Education > Education Policy and Politics

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This concluding chapter examines the challenges involved in deepening equality in the education system and society at large – globally and locally.

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This chapter offers an overarching analysis of the relationship between class, race and culture and how these influences shape individual educational trajectories for the privileged in society, while consigning the working class and minority ethnic groups to a separate disadvantaged status in a system of targeted community schools that aspire to pursue a positive discrimination agenda in order to redress the consequences of social inequality.

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The introductory chapter explores the landscape of educational disadvantage. It contextualises the core conceptual issues in the book and provides an intellectual rationale and overview of the book. In this chapter the origins of Western society are explored through an analysis of the ideas of the ancient Greek philosopher Aristotle. The seminal contribution of Pierre Bourdieu to understanding educational inequality in modern society is introduced.

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Educational Stratification, Meritocracy and Widening Participation

Despite the high aspirations of young people from disadvantaged communities, they face barriers that are frustrating the realisation of their educational ambitions.

This book analyses the ‘left-behind’ phenomenon and shows how education has become the new divide in Western society. It explains how denied educational equality and frustrated opportunity are undermining social cohesion and what we can do about it. It challenges meritocratic thinking and the efficacy of widening participation as a policy for social inclusion.

Combining analysis of educational disadvantage at an international level and among Travelling communities with empirical data derived from fieldwork with parents, teachers and students in the European Union (Ireland), this book offers fresh thinking and new hope in relation to young people left behind in the opportunity structure.

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This chapter examines the moral principle of merit and its limitations. We argue that meritocracy has provided a metafiction for public policy based on a philosophy of equality of opportunity that does not withstand critical analysis. The chapter suggests alternatives such as equality of condition that are more likely to achieve social justice.

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This chapter explores the meaning and role of public education and universities in civil society. Adult education and the importance of public libraries are a key focus. Widening participation is analysed in terms of both policy and practice with reference to student experiences.

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This chapter explores aspirations, barriers and facilitators in relation to disadvantaged students’ access to higher education. We ask whether an aspiration-achievement gap in student performance in the terminal examination system – ‘the Big Test’ – is an adequate explanation for the stark disparity in achievement between social classes and ethnic groups, or if this is due to a poverty trap.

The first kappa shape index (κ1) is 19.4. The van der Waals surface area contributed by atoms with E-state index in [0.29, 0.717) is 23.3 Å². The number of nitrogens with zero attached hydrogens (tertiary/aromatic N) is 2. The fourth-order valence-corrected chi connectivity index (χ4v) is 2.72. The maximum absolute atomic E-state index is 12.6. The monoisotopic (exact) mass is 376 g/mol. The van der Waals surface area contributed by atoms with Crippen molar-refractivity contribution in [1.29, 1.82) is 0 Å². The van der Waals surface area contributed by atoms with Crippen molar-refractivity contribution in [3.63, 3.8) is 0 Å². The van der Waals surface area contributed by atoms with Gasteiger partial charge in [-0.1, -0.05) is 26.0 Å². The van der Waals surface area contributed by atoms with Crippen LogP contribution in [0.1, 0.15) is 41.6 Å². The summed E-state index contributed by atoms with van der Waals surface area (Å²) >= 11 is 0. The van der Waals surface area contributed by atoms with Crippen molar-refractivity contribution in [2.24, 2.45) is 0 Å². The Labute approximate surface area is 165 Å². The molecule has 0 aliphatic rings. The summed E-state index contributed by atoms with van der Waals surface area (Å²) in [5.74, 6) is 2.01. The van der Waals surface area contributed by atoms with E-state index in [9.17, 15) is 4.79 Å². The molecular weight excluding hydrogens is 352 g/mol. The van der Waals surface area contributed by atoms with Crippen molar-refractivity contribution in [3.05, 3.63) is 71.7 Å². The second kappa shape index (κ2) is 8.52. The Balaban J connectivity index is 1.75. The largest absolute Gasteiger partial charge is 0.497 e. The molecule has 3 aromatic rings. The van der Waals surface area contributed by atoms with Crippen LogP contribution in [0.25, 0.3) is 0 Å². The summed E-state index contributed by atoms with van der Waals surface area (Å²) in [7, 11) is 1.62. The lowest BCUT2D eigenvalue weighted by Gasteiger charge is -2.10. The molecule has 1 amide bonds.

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This chapter focuses on parental engagement with their children’s educational and career choices, and how attitudes to education within working-class communities appear to have changed over time.

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In this chapter we analyse Traveller education experiences within a racist environment at school and in society. We demonstrate significant policy changes and highlight continuing challenges.

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This chapter focuses on the dynamic but often conflicting global forces and local responses in the field of education reform. Global economic forces drove certain aspects of the case of Costa Rica. For instance, pressure from multinational corporations induced the Costa Rican government to change its national curriculum. These corporations needed more skilled labour to continue their operations in Costa Rica and called on the government to modernize its education system to meet the needs of capitalist development. In 2015 the Public Education Ministry (Ministerio de Educación Publica [MEP]) implemented education reforms containing a new curriculum to retain technology companies and satisfy capitalist development. With Costa Rica being a hybrid social-democratic, capitalist system, the MEP had to find a way to blend the concepts and practices that underlie the traditional Costa Rican vision with that of the foreign investors. This blending undermined the legitimacy of the reform effort and threatened to exacerbate gaps in student learning across the country. In response, the MEP turned to international guidelines for planetary citizenship to inform their inclusive education efforts and developed the Tecno@prender programme to ensure students in socioeconomically vulnerable zones had full access to technology.

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